Online Program

Moving from web to mobile apps for HIV prevention, testing, and treatment: Lessons learned from

Monday, November 4, 2013

Miguel Gomez, Office of HIV/AIDS and Infectious Disease Policy, Department of Health and Human Services, Washington, DC
Michelle Samplin-Salgado, MPH, Health Services Division, John Snow, Inc., Boston, MA
Cathy Thomas, ICF International, Fairfax, VA
Aisha L. Moore, MPH, John Snow, Inc., Arlington, VA
Jeremy Vanderlan, ICF International, Fai, VA
Thirty years since the first cases of AIDS were reported in the United States, there have been key advances in HIV prevention and treatment and changes in how people access health information. One communication development is the growth of mobile phones. According to the Pew Internet & American Life Project, 85% of U.S. adults own a cell phone, and of those, one third have used their phone to look for health information. As more people use their phones to look for health information, the public health community has an opportunity to make this information available via the mobile web. provides federal HIV information to racial and ethnic minority communities through various social media channels. As part of the comprehensive communications strategy and in alignment with the Federal Digital Strategy, has repurposed their existing online and social media health communication tools/content and developed several mobile applications to best reach their target audiences including: 1) an HIV testing and services locator app; 2) a photo sharing app to address HIV stigma; and 3) an app that allows users to customize and interact with HIV/AIDS content; and 4)a responsive website that is accessibly across multiple devices.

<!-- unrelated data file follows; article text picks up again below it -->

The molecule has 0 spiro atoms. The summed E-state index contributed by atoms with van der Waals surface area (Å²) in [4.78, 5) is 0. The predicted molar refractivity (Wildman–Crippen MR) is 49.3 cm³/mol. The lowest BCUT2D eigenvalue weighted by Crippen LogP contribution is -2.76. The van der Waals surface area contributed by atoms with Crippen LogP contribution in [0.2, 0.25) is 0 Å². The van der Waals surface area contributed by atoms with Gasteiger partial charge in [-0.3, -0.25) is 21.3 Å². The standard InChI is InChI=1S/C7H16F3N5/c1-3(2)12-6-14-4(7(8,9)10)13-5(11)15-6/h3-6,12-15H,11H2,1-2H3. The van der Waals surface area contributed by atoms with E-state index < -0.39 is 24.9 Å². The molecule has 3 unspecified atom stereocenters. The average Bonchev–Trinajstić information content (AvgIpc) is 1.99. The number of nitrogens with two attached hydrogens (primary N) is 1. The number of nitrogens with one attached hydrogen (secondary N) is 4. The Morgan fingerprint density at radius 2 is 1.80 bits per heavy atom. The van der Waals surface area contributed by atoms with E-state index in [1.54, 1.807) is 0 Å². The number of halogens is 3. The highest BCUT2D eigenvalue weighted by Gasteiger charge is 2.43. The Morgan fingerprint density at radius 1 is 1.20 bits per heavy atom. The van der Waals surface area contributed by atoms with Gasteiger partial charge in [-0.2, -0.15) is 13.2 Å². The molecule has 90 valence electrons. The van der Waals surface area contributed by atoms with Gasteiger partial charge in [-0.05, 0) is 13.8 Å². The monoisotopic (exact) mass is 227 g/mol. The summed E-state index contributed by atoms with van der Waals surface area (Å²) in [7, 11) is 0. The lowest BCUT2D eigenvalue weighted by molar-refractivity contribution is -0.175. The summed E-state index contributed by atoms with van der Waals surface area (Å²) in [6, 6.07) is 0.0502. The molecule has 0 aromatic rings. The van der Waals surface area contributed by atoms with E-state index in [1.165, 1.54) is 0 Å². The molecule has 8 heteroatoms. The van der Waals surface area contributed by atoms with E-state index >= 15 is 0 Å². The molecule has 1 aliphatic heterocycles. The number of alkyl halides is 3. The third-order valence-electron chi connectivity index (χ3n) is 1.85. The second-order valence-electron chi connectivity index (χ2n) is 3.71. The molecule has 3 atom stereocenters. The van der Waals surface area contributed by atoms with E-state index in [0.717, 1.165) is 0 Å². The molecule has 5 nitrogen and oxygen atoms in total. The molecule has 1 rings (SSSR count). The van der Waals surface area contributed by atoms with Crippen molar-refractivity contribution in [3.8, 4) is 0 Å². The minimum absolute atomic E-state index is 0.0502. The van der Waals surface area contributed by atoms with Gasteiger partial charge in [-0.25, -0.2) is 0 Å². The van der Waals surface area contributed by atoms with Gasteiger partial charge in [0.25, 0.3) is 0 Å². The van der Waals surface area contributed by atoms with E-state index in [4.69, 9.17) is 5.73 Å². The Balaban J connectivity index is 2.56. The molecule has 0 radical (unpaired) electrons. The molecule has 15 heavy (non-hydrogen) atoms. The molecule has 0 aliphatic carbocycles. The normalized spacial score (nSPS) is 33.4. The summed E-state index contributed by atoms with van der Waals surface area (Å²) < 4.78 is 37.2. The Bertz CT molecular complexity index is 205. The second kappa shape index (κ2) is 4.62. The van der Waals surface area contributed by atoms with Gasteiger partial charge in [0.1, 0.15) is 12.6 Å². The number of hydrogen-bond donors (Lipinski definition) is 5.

Ultimately, has found mobile to be an effective way to share HIV information and link people to resources. In addition, mobile allows people to access HIV information on a portable, private, and personal device, bringing more freedom to users on how and when they want to interact with HIV information.

Learning Areas:

Communication and informatics

Learning Objectives:
Describe how the federal government is using mobile applications (“apps”) to reach people with HIV prevention, testing, and treatment information; Identify ways to assess the potential use of mobile apps as part of their communications plan; and Differentiate how people are accessing health information on desktops versus mobile devices.

Keyword(s): Health Communications

Presenting author's disclosure statement:

Qualified on the content I am responsible for because: I have been the Director of for six year. I have lead this program since its inception.
Any relevant financial relationships? No

I agree to comply with the American Public Health Association Conflict of Interest and Commercial Support Guidelines, and to disclose to the participants any off-label or experimental uses of a commercial product or service discussed in my presentation.